The only requirement for applicants to the institute's training program is very basic literacy skills. In a one-on-one interview, applicants are asked to explain how their becoming journalists would benefit their communities. "Some people don't have that ability to articulate 'what if?'" Hegranes says. "Some people bring tears to your eyes." At the most recent recruitment drive in Nepal, Amrita Thapa, a 20-year-old married woman with a 3-year-old son, told the institute staff: "I want to ask questions about abolishing caste here, and the jail system is very bad, and there is so much corruption in our government. I want to talk about the big suicide numbers and dirty water in my village where I was born. I'm sorry, have I gone for too much time? I just have too many ideas now."
The five women accepted into the program are required to complete two six-month training sessions back to back. (Women who aren't accepted can sign up for literacy classes at the training center.) Applicants must also agree to sever ties to political groups, a particular problem in Chiapas, where the Zapatista rebellion still tugs on allegiances. "The first day is all about redefining the concept of journalism in these people's minds," Hegranes says. "Most media (in developing countries) are either radically ridiculous or government-owned." By the fifth day of the first program, the trainees are reporting a local news story; by the seventh day, their first stories have been written.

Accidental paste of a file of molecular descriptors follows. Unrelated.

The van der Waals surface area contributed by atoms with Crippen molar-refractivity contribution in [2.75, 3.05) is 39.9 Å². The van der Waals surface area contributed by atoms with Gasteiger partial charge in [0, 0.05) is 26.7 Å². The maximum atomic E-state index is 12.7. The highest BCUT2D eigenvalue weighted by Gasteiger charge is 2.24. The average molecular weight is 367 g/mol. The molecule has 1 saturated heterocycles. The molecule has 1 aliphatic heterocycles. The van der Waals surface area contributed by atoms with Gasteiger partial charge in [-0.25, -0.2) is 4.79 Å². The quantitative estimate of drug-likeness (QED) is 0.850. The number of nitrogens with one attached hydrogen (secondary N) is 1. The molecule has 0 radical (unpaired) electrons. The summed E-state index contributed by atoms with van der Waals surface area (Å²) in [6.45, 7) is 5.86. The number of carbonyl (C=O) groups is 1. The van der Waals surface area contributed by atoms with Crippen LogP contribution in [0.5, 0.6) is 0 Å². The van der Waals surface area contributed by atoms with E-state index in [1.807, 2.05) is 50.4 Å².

The reporters are expected to produce one story a month, along the way learning to interview sources, to develop angles and, working with one of three institute educators, to write, edit and translate their articles for both global and local audiences. (The institute publishes a run of about 7,000 copies of its own broadsheet newspaper in the training communities; there is also a local Web site.) The second six-month training session emphasizes advanced reporting techniques and includes ethics training. The reporters earn an hourly salary, are also paid per story and photograph and receive royalties when their articles are reprinted elsewhere, as well. As a result, institute reporters see their lives changed in profound ways.